This week, Amazon Inc. ($142.68|3.61%) announced that it had secured 83 launches to organize a satellite constellation over five years in a project called Project Kuiper. Project Kuiper's constellation will beam broadband Internet from outer space to areas with low internet access. Amazon has shown it is taking on SpaceX's Starlink with this announcement.
The e-commerce giant inked the deal with Jeff Bezos’ Blue Origin, Europe’s Arianespace, and United Launch Alliance (ULA). ULA is a joint venture operated by Lockheed Martin and Boeing Co.
Launched in 2019, Project Kuiper’s focus is to use more than 3,000 satellites orbiting in low-earth orbit to transmit high-speed, low latency internet to customers, including businesses, governments, and households. Rajeev Badyal, the vice president for technology on Project Kuiper, said that Amazon decided to use multiple providers for the project's launch because it will reduce the risks associated with launch vehicle stand-downs. Hence, it will pass on the cost savings to customers.
Arianespace’s Ariane 6 rockets will carry out 18 launches, Blue Origin’s New Glenn is tasked with 12, while ULA’s Vulcan Centaur rockets will handle 38.
Why Project Kuiper?
Amazon said it is investing more than $10 billion into Project Kuiper. As you must be aware, the company wants to compete with SpaceX for the huge broadband internet market. Many underserved people on the planet do not have internet access, especially in rural areas or even while the internet service is sketchy in urban areas. That indeed is a vast market.
According to data released during the pandemic, which exposed the sizeable digital divide globally, about 4 billion people lack Internet access worldwide. SpaceX Starlink is already in that market, but it started operating in North American cities and rural areas. Amazon hopes to compete with SpaceX in that regard.
But Project Kuiper is yet to launch any satellite internet service in space, while SpaceX has already launched more than 2,000 satellites. According to plans released by SpaceX, by 2027, the number of satellites it will have in space will be about 47,000.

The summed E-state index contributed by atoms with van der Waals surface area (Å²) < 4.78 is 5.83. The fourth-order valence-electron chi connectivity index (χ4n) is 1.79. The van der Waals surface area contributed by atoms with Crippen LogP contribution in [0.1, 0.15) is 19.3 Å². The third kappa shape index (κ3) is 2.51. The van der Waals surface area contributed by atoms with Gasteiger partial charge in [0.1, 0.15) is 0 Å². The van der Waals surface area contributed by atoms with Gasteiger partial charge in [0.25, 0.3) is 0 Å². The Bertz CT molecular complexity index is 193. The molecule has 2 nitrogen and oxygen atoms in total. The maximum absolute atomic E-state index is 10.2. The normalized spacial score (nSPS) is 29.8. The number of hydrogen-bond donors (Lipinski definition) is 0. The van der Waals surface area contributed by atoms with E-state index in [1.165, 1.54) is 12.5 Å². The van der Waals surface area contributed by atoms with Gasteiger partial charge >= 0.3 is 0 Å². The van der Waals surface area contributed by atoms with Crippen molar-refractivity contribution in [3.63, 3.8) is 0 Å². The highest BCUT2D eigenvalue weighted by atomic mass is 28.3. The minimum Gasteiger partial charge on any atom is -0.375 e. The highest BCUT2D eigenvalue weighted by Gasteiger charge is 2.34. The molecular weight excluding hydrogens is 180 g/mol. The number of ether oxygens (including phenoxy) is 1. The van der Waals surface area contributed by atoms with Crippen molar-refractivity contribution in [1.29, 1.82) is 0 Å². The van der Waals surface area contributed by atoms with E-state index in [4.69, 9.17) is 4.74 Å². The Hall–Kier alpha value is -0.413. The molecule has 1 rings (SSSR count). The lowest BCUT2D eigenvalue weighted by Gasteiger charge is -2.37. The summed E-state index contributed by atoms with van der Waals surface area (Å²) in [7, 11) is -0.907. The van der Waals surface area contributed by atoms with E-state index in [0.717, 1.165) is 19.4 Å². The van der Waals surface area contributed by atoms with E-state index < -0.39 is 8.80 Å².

We believe that Project Kuiper will benefit billions of people, just as Starlink does. As announced by Dave Limp, senior vice president for Amazon’s Devices and Services, the broadband internet service will have a reasonable price to reflect the disparity in the financial ability of rural versus urban dwellers in developing countries.
The satellite internet is already the Internet of choice for many governments because it is a more secure technology than terrestrial networks due to the added encryption technology. So we could say that Amazon is taking on the world in Internet provision just as it has gone global as an e-commerce giant.
Is This a Competitive Advantage For Amazon’s Business?
Yes, It is. Amazon is already a leader in the provision of cloud services. I see Project Kuiper as a valuable service for cementing that dominance in the cloud service space. There is already talk making the rounds that there will be a merge of Amazon Web Services (AWS) with Project Kuiper. This will be a synergy that will see the e-commerce giant providing a supplemental service to its customers.
At the re:MARS conference in 2019, while speaking about the shift of focus into Internet service, Jeff Bezos, the then CEO of Amazon, said that the company sees "broadband Internet as close to being a fundamental human need. So it's an excellent business that Amazon will undertake." A synergy between AWS and Project Kuiper will increase Amazon’s earnings capabilities as it will not only transition to being an e-commerce giant and a tech giant.
I'm particularly excited about this announcement. What about you?